• 11. 2. The Knowledge Mobilisation Process
  • 12. Workshop 1 Sharing Meanings of Home
  • 13. Sharing learning
  • 14. A Postcard Home
  • 15. Carousel
  • 16. Preliminary findings – how is it measuring up? • Dimensions of home and well-being still being considered in an integrated way, so still not properly developed to enhance our understanding of just how home contributes to interpretations of well-being • Official meanings (and indicators) separated and siloed by government department (built & natural environments, health & social care, planning), discipline (social / life sciences) and professions (planning, social work, housing, building control, environmental health, policing, community development)
  • 17. Personal meanings of home: Complex & shifting • Meaning of ‘home’ highly differentiated – via individual & household contexts, life-cycle and life- world experiences – “lost it / miss it” – Fun, busy, noisy & chaotic – Peaceful, quiet – to nourish & revitalise • Home is critical to enhancing family life & relationships with friends – love, an emotional space • Home provides is a place of sanctuary & self expression • Place of comfort and warmth • Place of self expression, freedom, independence - “a place to be yourself”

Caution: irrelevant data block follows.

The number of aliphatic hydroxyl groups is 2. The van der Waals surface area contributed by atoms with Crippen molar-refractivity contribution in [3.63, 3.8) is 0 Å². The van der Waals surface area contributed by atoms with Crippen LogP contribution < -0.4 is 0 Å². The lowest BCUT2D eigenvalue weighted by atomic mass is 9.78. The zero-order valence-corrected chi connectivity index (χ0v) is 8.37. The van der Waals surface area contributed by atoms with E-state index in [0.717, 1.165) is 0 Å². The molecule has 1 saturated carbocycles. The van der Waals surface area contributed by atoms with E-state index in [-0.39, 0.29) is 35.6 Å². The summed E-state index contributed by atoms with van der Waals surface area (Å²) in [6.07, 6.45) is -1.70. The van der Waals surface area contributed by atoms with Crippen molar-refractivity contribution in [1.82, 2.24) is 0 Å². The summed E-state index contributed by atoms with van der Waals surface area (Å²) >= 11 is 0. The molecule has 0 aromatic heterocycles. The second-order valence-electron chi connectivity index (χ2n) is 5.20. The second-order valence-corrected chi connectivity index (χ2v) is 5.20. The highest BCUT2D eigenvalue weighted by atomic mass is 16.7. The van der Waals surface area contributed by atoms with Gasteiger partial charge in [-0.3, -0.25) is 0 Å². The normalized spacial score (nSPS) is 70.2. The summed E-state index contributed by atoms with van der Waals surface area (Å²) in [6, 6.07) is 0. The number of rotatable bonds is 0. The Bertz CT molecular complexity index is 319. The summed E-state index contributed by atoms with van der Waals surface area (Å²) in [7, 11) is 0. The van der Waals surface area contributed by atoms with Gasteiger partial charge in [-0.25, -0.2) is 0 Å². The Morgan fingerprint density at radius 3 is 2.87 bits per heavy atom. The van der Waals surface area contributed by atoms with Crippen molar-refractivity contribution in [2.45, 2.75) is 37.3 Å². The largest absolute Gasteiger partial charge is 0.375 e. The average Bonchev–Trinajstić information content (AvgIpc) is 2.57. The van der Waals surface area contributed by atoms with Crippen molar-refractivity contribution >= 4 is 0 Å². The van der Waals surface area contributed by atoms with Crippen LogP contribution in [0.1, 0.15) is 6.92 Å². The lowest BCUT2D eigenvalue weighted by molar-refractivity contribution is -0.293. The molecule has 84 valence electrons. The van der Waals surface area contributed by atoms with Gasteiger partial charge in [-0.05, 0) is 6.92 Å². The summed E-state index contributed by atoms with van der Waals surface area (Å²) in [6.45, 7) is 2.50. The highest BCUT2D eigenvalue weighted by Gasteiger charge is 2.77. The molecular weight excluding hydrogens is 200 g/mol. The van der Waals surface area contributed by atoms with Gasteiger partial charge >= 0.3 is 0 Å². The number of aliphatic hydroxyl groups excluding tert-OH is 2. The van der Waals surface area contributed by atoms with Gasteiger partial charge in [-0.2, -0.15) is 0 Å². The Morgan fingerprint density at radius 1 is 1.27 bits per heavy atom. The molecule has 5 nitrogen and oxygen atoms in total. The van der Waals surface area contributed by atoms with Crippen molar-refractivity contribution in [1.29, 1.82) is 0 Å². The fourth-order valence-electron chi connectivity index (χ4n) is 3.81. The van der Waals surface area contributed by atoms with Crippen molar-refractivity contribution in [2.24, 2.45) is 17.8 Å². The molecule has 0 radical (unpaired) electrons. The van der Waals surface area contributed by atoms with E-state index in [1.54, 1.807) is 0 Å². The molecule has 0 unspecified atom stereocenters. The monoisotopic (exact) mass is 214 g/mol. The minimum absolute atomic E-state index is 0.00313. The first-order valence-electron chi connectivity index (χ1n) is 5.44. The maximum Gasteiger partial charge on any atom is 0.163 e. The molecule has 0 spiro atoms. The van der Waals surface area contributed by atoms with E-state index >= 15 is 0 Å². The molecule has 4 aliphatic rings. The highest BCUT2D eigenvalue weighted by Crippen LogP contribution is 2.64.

• 18. Personal meanings of home: Complex & shifting • Storage place for stuff • Site of work / employment and housework • Security & safety – ontological security, thus critical to mental well • Place of care / support • Multiple places / different scales • Site of conflict / negative feelings
  • 19. Official understandings of well-being • Global measures of happiness or satisfaction with life overall, or with specific life domains (health, work, space, housing etc) • Oxford Happiness Questionnaire (Hills & Argyle, 2002) taps into people’s emotional state, ability to make decisions, feeling satisfied, being healthy, showing an interest in other people, having a sense of life achievement and being in control • Poverty and Social Exclusion Survey (1990s, 2000s)– focuses on having the resources necessary to participate in society, whereby a lack of such resources is an infringement on well-being. • More recently the OECD (2013) Guidelines on Measuring Subjective Wellbeing (SWB) use the following definition: Good mental state, including all of the various evaluations, positive and negative, that people make of their lives and the affective reactions of people to their experiences. OECD definition moves beyond the ‘hedonic’ aspects (i.e. happiness) to incorporate the ‘eudaimonic’ aspects of SWB (i.e. measures of meaningfulness or purpose).